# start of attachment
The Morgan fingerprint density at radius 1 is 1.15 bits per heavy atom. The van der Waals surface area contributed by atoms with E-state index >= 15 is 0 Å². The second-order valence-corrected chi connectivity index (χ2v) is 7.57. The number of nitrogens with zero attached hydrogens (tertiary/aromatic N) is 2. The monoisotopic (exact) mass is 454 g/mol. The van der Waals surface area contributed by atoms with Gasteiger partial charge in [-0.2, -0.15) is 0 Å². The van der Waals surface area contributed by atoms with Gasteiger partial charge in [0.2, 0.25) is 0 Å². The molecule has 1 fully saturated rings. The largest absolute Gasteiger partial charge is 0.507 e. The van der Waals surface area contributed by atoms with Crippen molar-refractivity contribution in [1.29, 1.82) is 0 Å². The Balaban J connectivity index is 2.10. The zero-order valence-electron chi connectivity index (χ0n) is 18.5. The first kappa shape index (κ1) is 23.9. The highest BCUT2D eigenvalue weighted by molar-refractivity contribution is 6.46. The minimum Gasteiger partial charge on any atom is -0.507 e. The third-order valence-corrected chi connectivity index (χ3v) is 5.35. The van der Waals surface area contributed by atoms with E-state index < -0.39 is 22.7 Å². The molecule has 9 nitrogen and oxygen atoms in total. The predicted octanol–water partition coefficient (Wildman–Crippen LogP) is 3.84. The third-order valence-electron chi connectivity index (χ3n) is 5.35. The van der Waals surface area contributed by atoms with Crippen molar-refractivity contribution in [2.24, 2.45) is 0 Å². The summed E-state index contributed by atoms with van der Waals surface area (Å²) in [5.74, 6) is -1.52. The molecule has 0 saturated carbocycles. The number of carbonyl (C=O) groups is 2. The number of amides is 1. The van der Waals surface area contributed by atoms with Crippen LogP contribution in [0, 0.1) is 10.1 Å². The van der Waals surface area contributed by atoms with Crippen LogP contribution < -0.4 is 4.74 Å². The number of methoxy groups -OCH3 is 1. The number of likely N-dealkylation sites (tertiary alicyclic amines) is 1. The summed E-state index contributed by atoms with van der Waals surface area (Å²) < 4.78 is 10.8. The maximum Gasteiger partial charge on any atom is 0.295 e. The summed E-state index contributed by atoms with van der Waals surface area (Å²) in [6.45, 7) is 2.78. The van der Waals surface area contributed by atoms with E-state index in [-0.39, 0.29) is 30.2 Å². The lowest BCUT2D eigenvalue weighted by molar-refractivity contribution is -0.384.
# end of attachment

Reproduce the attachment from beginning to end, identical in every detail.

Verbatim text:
The Morgan fingerprint density at radius 1 is 1.15 bits per heavy atom. The van der Waals surface area contributed by atoms with E-state index >= 15 is 0 Å². The second-order valence-corrected chi connectivity index (χ2v) is 7.57. The number of nitrogens with zero attached hydrogens (tertiary/aromatic N) is 2. The monoisotopic (exact) mass is 454 g/mol. The van der Waals surface area contributed by atoms with Gasteiger partial charge in [-0.2, -0.15) is 0 Å². The van der Waals surface area contributed by atoms with Gasteiger partial charge in [0.2, 0.25) is 0 Å². The molecule has 1 fully saturated rings. The largest absolute Gasteiger partial charge is 0.507 e. The van der Waals surface area contributed by atoms with Crippen molar-refractivity contribution in [1.29, 1.82) is 0 Å². The Balaban J connectivity index is 2.10. The zero-order valence-electron chi connectivity index (χ0n) is 18.5. The first kappa shape index (κ1) is 23.9. The highest BCUT2D eigenvalue weighted by molar-refractivity contribution is 6.46. The minimum Gasteiger partial charge on any atom is -0.507 e. The third-order valence-corrected chi connectivity index (χ3v) is 5.35. The van der Waals surface area contributed by atoms with E-state index < -0.39 is 22.7 Å². The molecule has 9 nitrogen and oxygen atoms in total. The predicted octanol–water partition coefficient (Wildman–Crippen LogP) is 3.84. The third-order valence-electron chi connectivity index (χ3n) is 5.35. The van der Waals surface area contributed by atoms with Crippen molar-refractivity contribution in [2.24, 2.45) is 0 Å². The summed E-state index contributed by atoms with van der Waals surface area (Å²) in [5.74, 6) is -1.52. The molecule has 0 saturated carbocycles. The number of carbonyl (C=O) groups is 2. The number of amides is 1. The van der Waals surface area contributed by atoms with Crippen LogP contribution in [0, 0.1) is 10.1 Å². The van der Waals surface area contributed by atoms with Crippen LogP contribution < -0.4 is 4.74 Å². The number of methoxy groups -OCH3 is 1. The number of likely N-dealkylation sites (tertiary alicyclic amines) is 1. The summed E-state index contributed by atoms with van der Waals surface area (Å²) < 4.78 is 10.8. The maximum Gasteiger partial charge on any atom is 0.295 e. The summed E-state index contributed by atoms with van der Waals surface area (Å²) in [6.45, 7) is 2.78. The van der Waals surface area contributed by atoms with E-state index in [-0.39, 0.29) is 30.2 Å². The lowest BCUT2D eigenvalue weighted by molar-refractivity contribution is -0.384.